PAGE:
News people are saying this week that Kennedy was the first television president, and that the end of his life occurred on television, too. No, Abraham Zapruder’s camera did not have a live feed, but an awful lot of the assassination’s aftermath did occur on live television.
Nevertheless, it was still an age of newpapers, much more so than now. Newspapers were so ubiquitous, such a trusted source of information about everything, that people would say, without irony, “All I know is what I read in the newspaper.” The pronouncement communicates that you care enough about events to read about them, and that you trust newspapers more than other sources of information.
The credibility gap began with Johnson and Dallas, not Vietnam
Fifty years later, hardly anyone would say he or she trusts news sources with the same faith our parents and grandparents had when they absorbed news about Kennedy’s death in 1963. By 1960, the tabloid-style, yellow press of the years around 1900 had receded from memory. Papers had won back the trust of their readers, so the general feeling developed that if it is in the newspaper, it must be true. The same trust extended, perhaps even more strongly, to government officials. A police officer or some other person speaking for the government would never lie. Therefore no one would question the matter when newspapers reported on Friday afternoon that police had captured Kennedy’s murderer. How did we know Lee Oswald was the assassin? Dallas police and the Dallas district attorney all said so! “Thank God they found him so fast,” people would think with relief.
Now we would say, “That’s about the most fantastic story I’ve ever heard. You want to tell me that this presidential assassin, who just pulled off the most amazing sharpshooting feat in history, would wander around Dallas for ninety minutes after the crime?” He walks, gets on a bus, takes a taxi, picks up his jacket at home, whips out a pistol and shoots a police officer for no reason, walks to movie theater, gets arrested. The press dutifully report this mixture of facts and lies because the people who tell them these things seem to know what they’re talking about. They seem to know the facts. They have the Mannlicher-Carcano rifle; they have the pistol. They know Oswald’s route from the sniper’s nest to the theater, down to the minute. Their pretense of mastery works.
Now we would say to charlatans who wear uniforms, “That’s pretty fishy. Send some more foam our way, and we’ll see how much your story changes from version to version.” We note quickly when accused criminals change their story, but we don’t want to believe that criminals exist in government. In fact, government’s performance in the hours, days, weeks and months after November 22, 1963 made us skeptical then, and it makes us skeptical now. No one, for generations, wants to be suckered again. Once is enough. To be suckered about something that important, the president’s murder, is enough. We don’t want it to happen again.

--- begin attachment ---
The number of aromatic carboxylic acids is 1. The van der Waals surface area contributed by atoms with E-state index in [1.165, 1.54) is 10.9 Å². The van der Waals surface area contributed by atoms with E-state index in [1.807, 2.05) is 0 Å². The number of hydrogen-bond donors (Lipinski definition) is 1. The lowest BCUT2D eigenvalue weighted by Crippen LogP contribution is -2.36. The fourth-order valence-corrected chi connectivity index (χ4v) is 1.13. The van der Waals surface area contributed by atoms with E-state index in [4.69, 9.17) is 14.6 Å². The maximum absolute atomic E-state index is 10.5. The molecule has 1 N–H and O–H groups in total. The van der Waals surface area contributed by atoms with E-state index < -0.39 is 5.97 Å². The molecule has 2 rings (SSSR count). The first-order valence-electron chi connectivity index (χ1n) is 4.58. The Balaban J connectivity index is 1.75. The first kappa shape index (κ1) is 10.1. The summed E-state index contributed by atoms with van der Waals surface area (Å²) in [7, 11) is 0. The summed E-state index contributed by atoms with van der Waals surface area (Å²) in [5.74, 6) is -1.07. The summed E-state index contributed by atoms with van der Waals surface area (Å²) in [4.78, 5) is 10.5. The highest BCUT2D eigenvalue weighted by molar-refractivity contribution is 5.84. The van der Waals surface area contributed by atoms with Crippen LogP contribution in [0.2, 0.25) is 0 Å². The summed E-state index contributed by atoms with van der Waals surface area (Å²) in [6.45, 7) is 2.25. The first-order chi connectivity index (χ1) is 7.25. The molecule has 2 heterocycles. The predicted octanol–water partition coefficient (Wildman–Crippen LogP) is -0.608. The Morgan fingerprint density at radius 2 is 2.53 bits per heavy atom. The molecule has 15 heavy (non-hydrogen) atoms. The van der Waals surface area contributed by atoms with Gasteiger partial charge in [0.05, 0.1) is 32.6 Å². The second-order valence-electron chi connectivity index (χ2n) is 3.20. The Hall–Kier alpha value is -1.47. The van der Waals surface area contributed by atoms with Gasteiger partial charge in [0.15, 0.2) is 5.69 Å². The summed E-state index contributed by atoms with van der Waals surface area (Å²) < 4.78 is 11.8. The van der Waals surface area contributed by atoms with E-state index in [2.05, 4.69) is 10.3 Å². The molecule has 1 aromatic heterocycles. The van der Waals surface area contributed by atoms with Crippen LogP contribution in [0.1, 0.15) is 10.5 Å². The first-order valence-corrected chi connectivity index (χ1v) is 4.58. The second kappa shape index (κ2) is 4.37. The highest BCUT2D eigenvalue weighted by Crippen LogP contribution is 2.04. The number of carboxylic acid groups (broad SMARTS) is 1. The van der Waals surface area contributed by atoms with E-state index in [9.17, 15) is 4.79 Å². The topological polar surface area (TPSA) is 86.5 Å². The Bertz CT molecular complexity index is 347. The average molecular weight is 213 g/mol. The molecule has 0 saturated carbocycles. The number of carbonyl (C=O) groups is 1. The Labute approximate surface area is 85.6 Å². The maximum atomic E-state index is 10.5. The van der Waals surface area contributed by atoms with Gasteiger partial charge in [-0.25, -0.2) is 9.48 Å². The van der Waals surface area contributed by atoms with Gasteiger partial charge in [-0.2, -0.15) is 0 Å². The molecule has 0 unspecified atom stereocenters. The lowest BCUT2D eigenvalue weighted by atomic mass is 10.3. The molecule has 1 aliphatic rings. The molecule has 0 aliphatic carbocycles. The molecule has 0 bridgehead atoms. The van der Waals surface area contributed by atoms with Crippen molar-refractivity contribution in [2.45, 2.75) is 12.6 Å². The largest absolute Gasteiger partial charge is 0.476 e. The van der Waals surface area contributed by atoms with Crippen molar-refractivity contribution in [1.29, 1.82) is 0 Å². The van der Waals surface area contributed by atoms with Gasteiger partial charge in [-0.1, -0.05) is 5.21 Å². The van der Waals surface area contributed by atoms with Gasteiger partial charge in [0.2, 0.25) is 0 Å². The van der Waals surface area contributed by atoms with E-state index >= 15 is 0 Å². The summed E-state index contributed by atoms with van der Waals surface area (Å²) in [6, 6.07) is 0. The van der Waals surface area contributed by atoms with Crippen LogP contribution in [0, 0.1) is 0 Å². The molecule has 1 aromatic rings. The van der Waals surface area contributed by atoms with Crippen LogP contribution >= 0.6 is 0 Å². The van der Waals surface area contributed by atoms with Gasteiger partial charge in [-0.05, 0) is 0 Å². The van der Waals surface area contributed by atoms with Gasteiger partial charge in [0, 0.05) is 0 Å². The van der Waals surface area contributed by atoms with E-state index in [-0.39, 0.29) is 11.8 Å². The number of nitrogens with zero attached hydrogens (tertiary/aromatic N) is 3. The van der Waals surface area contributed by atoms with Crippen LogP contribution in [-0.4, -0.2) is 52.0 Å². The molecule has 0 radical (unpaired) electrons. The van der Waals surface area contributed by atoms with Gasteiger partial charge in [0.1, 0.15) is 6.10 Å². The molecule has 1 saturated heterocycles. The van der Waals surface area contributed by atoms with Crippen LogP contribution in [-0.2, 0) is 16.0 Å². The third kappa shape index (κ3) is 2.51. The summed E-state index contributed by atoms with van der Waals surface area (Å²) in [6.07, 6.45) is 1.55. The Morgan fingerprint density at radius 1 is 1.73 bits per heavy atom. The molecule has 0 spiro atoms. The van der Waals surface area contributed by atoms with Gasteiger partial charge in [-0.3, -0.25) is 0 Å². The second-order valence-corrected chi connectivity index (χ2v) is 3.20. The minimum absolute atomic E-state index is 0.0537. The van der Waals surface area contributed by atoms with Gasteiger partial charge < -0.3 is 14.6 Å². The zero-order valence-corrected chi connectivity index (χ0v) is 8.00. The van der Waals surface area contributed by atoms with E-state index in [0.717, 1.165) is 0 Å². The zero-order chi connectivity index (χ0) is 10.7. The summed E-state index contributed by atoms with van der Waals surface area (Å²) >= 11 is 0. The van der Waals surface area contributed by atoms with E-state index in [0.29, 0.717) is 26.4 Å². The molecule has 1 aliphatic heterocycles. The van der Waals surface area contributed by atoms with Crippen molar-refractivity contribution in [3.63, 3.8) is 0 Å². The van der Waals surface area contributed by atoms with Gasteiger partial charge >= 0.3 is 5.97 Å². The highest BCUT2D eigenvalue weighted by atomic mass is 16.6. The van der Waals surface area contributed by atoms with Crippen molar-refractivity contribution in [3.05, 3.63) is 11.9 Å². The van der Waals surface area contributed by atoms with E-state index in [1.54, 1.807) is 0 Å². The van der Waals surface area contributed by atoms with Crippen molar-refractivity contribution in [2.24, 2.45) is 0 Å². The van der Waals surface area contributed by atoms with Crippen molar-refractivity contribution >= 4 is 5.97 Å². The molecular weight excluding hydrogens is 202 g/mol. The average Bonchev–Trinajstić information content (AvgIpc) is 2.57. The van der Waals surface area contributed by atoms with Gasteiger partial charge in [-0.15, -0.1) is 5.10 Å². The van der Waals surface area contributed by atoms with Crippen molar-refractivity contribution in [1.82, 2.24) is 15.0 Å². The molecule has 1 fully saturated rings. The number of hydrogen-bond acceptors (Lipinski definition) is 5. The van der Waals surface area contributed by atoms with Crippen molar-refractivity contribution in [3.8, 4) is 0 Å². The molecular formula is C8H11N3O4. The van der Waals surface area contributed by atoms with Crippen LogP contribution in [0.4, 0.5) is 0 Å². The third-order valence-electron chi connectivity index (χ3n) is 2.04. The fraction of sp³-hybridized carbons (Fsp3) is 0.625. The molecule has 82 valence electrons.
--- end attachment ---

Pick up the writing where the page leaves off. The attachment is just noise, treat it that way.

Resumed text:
We now have only one rational response to government reports of all kinds, fed to us through news outlets: bullsh*t. Authoritative sources lied before Kennedy was shot, and authoritative sources have told the truth since Kennedy was shot. What’s significant is that government authorities lied about an event that big, and everyone who thought about it could see it was a lie. That’s a big change.
All I know is what I read in the newspaper. A person might say that, slightly impatiently, in response to some apparently off-the-wall explanation about how the president died in Dallas. It’s a way of saying, “Let’s stick with publicly acknowledged facts.” It tells the other person that you don’t want to go beyond, or too far beyond, what we regard as common knowledge – that is, things we can agree about.
Early reports of Kennedy’s murder, and who did it
Let’s consider how Kennedy’s assassination was reported. The headline and story lead were correct: he was shot in Dealey Plaza at 12:30 pm on November 22, 1963. That tells you what happened, when it happened, and where it happened. After that, however, reporting on the event left the tracks. It had virtually nothing to do with what actually happened. That is, news reports about why and how President Kennedy died became evidence-free zones.
About ninety minutes after a powerful rifle fired from close range blows Kennedy’s skull and brain tissue out the back of his car, police apprehend Lee Oswald, a minor contract agent for the CIA and FBI, and say he shot Kennedy at long range from the back of the car. They even add the charge that Oswald killed police officer J. D. Tippitt after he shot Kennedy, even though no evidence substantiates the accusation. The newspapermen and television jockeys climb aboard both stories like ants on a discarded watermelon rind.
Perhaps Dallas police thought that if they accused Oswald of Tippitt’s murder, police officers might shoot Oswald when they arrested him. You can only guess what people think during stressful, active situations. Nevertheless, you form a vivid impression, when you look closely at how government authorities behaved during the week after the assassination, that they were winging it. The only people who didn’t have to wing it were the assassins who fired their rifles at the presidential limousine in Dealey Plaza. They did their jobs well. Professionally.